Diseases of the small intestine and pancreas often lead to a vague clinical syndrome characterized by weight loss, vomiting, diarrhea (with or without steatorrhea), and changes in appetite. In such cases, a highly digestible diet that is low in fiber (0-5%), moderate in fat (10-15%) and protein (20-25%), and contains carbohydrate from noncereal byproduct sources is recommended. Supplemental water-soluble vitamins should also be used. In exocrine pancreatic insufficiency, supplementation with a powdered enzyme supplement, mixed with the food a few minutes before feeding, should be considered.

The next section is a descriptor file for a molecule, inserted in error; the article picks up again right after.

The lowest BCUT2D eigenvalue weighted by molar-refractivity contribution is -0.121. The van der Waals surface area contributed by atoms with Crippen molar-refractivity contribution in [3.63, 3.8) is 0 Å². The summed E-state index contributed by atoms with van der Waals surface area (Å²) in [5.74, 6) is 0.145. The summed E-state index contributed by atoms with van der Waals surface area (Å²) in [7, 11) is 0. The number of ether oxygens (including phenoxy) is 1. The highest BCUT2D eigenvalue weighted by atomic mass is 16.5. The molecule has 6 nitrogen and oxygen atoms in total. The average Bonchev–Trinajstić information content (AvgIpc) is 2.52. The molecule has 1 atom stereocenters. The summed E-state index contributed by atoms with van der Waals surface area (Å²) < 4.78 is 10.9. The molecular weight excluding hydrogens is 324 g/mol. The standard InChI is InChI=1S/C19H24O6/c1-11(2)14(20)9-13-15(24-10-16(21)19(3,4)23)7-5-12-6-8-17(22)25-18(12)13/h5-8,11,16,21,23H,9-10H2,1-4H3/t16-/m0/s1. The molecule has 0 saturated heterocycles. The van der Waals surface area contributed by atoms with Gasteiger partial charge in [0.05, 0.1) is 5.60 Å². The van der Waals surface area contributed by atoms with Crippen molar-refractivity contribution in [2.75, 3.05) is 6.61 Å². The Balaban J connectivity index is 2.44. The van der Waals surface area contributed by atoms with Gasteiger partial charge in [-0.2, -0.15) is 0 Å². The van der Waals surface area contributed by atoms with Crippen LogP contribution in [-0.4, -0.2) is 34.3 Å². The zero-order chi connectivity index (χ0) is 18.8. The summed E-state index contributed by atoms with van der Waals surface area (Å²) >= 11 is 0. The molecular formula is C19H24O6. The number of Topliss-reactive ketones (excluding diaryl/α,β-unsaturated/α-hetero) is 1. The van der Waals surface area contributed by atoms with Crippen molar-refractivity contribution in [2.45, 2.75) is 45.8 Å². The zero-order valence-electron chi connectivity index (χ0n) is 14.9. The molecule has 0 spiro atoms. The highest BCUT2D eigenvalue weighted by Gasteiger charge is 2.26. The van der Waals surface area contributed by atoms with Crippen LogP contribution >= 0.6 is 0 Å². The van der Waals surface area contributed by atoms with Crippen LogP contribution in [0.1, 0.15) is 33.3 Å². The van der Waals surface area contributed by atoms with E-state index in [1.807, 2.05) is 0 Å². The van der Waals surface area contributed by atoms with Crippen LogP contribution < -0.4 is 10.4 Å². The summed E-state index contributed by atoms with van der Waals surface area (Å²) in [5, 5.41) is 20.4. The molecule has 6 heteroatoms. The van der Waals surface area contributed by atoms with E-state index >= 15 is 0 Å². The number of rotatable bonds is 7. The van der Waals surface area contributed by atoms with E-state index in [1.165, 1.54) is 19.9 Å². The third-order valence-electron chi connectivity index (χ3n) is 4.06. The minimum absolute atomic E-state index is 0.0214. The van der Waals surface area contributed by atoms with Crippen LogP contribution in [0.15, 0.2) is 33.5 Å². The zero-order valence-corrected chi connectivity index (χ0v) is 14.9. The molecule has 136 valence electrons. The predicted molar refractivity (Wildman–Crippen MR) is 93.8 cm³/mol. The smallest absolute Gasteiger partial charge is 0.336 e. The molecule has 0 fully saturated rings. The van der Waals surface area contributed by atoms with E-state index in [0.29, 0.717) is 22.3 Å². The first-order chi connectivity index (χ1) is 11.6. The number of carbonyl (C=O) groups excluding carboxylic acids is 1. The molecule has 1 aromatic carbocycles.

It is estimated that 40-50% of dogs and 20% of cats seen by veterinarians are overweight and that 25% of dogs and 5% of cats are obese. Obesity, or the storage of excess fat, results from an imbalance between calorie intake and expenditure. The principal cause is excessive food intake combined with inadequate exercise. Obesity is regarded as the most common nutritional disorder in dogs. Its incidence increases with age and neutering because there is a reduction of both metabolic rate and physical activity. Similarly, obesity is a common nutritional disorder of neutered, male indoor cats ~6-11 yr old. Some breeds of dogs, including Labrador Retrievers, Dachshunds, and Beagles, are more prone to obesity. Dogs fed homemade meals, table scraps, and snacks have a greater tendency to be overweight than those on an exclusive diet of commercial pet food. Obesity appears to be increasing in frequency, probably due to increased dietary fat levels and caloric density of some foods in conjunction with improved palatability of commercial pet foods. An increasing number of neutered dogs and cats confined to living indoors may exacerbate the problem. Pathologic conditions in dogs that may be associated with obesity include hypothyroidism, hyperadrenocorticism, diabetes mellitus, and insulinoma. Obesity predisposes dogs to other problems, including ruptured cruciate ligaments, dyspnea and fatigue, impaired reproductive efficiency, and dystocia. Pathologic conditions in cats that may be associated with obesity include diabetes mellitus, nonallergic skin conditions, and lameness (ruptured cruciate ligaments). Obesity may also predispose cats to other problems including impaired reproductive efficiency and dystocia.